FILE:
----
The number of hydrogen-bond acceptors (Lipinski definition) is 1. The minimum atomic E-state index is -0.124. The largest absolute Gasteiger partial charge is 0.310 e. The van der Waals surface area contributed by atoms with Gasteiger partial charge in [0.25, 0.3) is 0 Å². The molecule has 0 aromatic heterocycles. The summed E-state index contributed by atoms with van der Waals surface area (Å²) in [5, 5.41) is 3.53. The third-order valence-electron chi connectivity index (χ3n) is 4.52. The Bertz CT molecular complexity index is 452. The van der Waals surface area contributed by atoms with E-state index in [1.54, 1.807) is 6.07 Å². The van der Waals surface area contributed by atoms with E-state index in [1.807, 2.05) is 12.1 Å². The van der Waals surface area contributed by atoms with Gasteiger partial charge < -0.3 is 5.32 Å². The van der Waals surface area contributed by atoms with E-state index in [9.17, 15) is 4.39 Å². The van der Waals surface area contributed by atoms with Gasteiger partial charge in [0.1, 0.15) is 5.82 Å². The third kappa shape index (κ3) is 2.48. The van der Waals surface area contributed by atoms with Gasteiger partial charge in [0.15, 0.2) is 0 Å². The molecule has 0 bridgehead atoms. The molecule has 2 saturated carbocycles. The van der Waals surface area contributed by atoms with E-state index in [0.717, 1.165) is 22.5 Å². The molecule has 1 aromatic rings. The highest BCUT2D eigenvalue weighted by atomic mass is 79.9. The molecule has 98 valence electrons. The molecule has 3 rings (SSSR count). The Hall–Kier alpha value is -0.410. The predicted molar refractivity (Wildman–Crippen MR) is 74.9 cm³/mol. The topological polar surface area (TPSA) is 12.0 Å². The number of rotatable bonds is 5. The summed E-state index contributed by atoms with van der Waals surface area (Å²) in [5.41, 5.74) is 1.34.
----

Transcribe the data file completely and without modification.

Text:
The number of hydrogen-bond acceptors (Lipinski definition) is 1. The minimum atomic E-state index is -0.124. The largest absolute Gasteiger partial charge is 0.310 e. The van der Waals surface area contributed by atoms with Gasteiger partial charge in [0.25, 0.3) is 0 Å². The molecule has 0 aromatic heterocycles. The summed E-state index contributed by atoms with van der Waals surface area (Å²) in [5, 5.41) is 3.53. The third-order valence-electron chi connectivity index (χ3n) is 4.52. The Bertz CT molecular complexity index is 452. The van der Waals surface area contributed by atoms with E-state index in [1.54, 1.807) is 6.07 Å². The van der Waals surface area contributed by atoms with E-state index in [1.807, 2.05) is 12.1 Å². The van der Waals surface area contributed by atoms with Gasteiger partial charge < -0.3 is 5.32 Å². The van der Waals surface area contributed by atoms with E-state index in [9.17, 15) is 4.39 Å². The van der Waals surface area contributed by atoms with Gasteiger partial charge in [0.1, 0.15) is 5.82 Å². The third kappa shape index (κ3) is 2.48. The van der Waals surface area contributed by atoms with Gasteiger partial charge in [0.15, 0.2) is 0 Å². The molecule has 0 bridgehead atoms. The molecule has 2 saturated carbocycles. The van der Waals surface area contributed by atoms with E-state index in [0.717, 1.165) is 22.5 Å². The molecule has 1 aromatic rings. The highest BCUT2D eigenvalue weighted by atomic mass is 79.9. The molecule has 98 valence electrons. The molecule has 3 rings (SSSR count). The Hall–Kier alpha value is -0.410. The predicted molar refractivity (Wildman–Crippen MR) is 74.9 cm³/mol. The topological polar surface area (TPSA) is 12.0 Å². The number of rotatable bonds is 5. The summed E-state index contributed by atoms with van der Waals surface area (Å²) in [5.41, 5.74) is 1.34.